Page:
Peter Grimes

Music Benjamin Britten, libretto Montagu Slater after George Crabbe
English National Opera
London Coliseum

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Gwyn Hughes Jones and ENO Chorus in Peter Grimes Credit: Tom Bowles
The Cast of ENO's Peter Grimes Credit: Tom Bowles
Gwyn Hughes Jones and Elizabeth Llewellyn in Peter Grimes Credit: Tom Bowles
John Findon, Gwyn Hughes Jones and Elizabeth Llewellyn in Peter Grimes Credit: Tom Bowles
The Cast of ENO's Peter Grimes Credit: Tom Bowles
The Cast of ENO's Peter Grimes Credit: Tom Bowles
The Cast of ENO's Peter Grimes Credit: Tom Bowles
David Soar and ENO Chorus in Peter Grimes Credit: Tom Bowles
Ronald Samm, John Findon, and David Soar in Peter Grimes Credit: Tom Bowles
Simon Bailey and Gwyn Hughes Jones in ENO's Peter Grimes Credit: Tom Bowles

Composed post WWII, first performed by the ENO (then Sadler’s Wells Opera) in 1945, this David Alden production opened in 2009, I saw it in 2014, it was to figure in the ENO 2020 season, but COVID put paid to that, so it’s a pleasure to report that Benjamin Britten’s first opera, Peter Grimes, is opening the present ENO autumn season. It is not to be missed, if only for the 64-strong chorus—what a sound…

The hint of folk and hymn melodies fix the chorus in the volatile milieu of The Borough, they its easily swayed residents. Dramatic silences underline the sorrow and the pity. And so it goes.

There is so much to unpack, not least the timescale. Loosely based on son of Aldeburgh George Crabbe’s (1754–1832) Letter XXII (of an epic twenty-four published in 1810), The Poor of the Borough, many naturally find Dickensian elements in it, others explain Britten’s empathy for the ostracised Peter Grimes by citing Britten’s homosexuality and his conscientious objection.

His sitting out the war in America might not have gone down well with his hometown Aldeburgh community, either. Was there collective finger pointing? Plenty here. Was there an old busybody Mrs Selby (mezzo-soprano Anne-Marie Owens), laudanum junkied up to the eyeballs, who ‘knew’ that Grimes was a murderer? Not difficult to rouse a lynch mob.

But what has changed since—many today still as much commodities as the maltreated, malnourished boys Grimes buys from the workhouse and in turn abuses. Or the ‘Nieces’ Auntie, lesbian landlady of The Boar pub, exploits. Ned Keene, the quack apothecary, is a spiv; Methodist preacher Bob Boles (tenor John Findon) is a drunken hypocrite, frequent visitor to the pub. Lascivious lawyer Swallow can’t keep his trousers on. Not hard to imagine the post-war austerity and the grafting necessary to survive, souls for sale—we have it now.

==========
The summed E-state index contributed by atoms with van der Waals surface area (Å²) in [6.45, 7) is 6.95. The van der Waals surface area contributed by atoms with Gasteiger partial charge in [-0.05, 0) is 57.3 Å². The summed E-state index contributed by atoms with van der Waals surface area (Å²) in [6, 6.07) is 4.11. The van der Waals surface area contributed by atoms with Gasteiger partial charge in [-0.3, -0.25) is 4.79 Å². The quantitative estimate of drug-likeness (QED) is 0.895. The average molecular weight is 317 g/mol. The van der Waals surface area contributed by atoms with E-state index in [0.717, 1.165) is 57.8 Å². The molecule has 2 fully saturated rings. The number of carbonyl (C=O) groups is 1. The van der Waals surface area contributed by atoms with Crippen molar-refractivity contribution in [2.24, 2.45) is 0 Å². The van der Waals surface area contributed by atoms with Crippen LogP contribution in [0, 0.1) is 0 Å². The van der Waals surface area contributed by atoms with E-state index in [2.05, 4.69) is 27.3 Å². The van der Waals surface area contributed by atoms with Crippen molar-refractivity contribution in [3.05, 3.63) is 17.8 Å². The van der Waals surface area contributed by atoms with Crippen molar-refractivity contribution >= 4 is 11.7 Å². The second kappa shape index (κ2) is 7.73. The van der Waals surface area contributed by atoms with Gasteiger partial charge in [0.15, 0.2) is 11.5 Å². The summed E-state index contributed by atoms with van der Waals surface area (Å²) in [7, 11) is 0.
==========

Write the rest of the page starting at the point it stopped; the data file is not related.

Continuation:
Loner Peter Grimes, a mentally disturbed man in ‘clouds of grief’, living in cruel times, longs to make money from his catch and hence works his boys to ‘accidental’ death. He thinks if he has money he can marry widowed schoolmistress Ellen, who is optimistic, but the tragedy is that Grimes is his own worst enemy, a truly tragic antihero. The best advice he gets is from compassionate retired Captain Balstrode (bass-baritone Simon Bailey), who tells him to scupper his boat with himself in it. The sea will claim its own...

And what about the jingoism, the Union Jack flag waving at the street party celebrations? We never learn, do we? Set in the year it was composed, this is a cry for tolerance. The church in the shape of Rev Horace Adams (tenor Ronald Samm) is ineffectual, of course. Hobson’s (bass David Soar) atavistic drum wins the day.

It’s a magnificent production, whose impact has not dulled. Martyn Brabbins conducts with a light touch, but oh those lyrical musical interludes, invoking the sea and the sky, the light and the land, space for reflection. A release from the claustrophobia of a hidebound community—the beauty of what could be, entangled with fear, emotional desolation and longing. Weather, of course, controls the fishermen’s lives, all their lives.

There are several debuts tonight. Gwyn Hughes Jones’s (debut in the titular role) light tenor gains our tentative sympathy, one man against the mob and himself. Soprano Elizabeth Llewellyn debuts in the role of Ellen Orford, whilst mezzo-soprano Christine Rice seems to revel in the role of a Brechtian Auntie pulling the strings of her “new relations”, her spaced-out, hopscotch prancing, robotically obedient Nieces, sopranos Cleo Lee-McGowan and Ava Dodd, both debuting in their roles as baby dolls. There’s meta for you…

Or is it more child exploitation? The act two female quartet (Auntie, Ellen and two Nieces) justify their trade, to comfort men... no shame in the glorious singing... No shame in the row of drunken men pissing up a wall...

Bass Clive Bayley’s Swallow, a name borrowed from Shakespeare, is a creep but a pillar of society. Baritone Alex Otterburn is a naughty pleasure in his role of camel overcoat and fedora clad Ned Keene. Acting and body language (movement director Maxine Braham) impresses, underscoring the vocal range. There’s maybe a touch too much hyper-neurotic hand-jiving, but the collective finger-pointing is nightmarishly spot on.

There’s a hornpipe dancing actor, many extras and children—we must not forget the children, who might have stepped out of Oliver Twist. Paul Steinberg’s set is stunning with its lifting corrugated iron roof, its divided set, enhanced by Adam Silverman’s (revived by Gary James) cinematic lighting, giving it a Hitchcock or Powell and Pressburger period film look.

On second viewing, on the second night, with its tremendous cast and crew, Peter Grimes is a feather in ENO’s cap—stellar work all round.

You can find Crabbe’s poem online in full, but the excellent programme notes provide extracts.

Reviewer: Vera Liber

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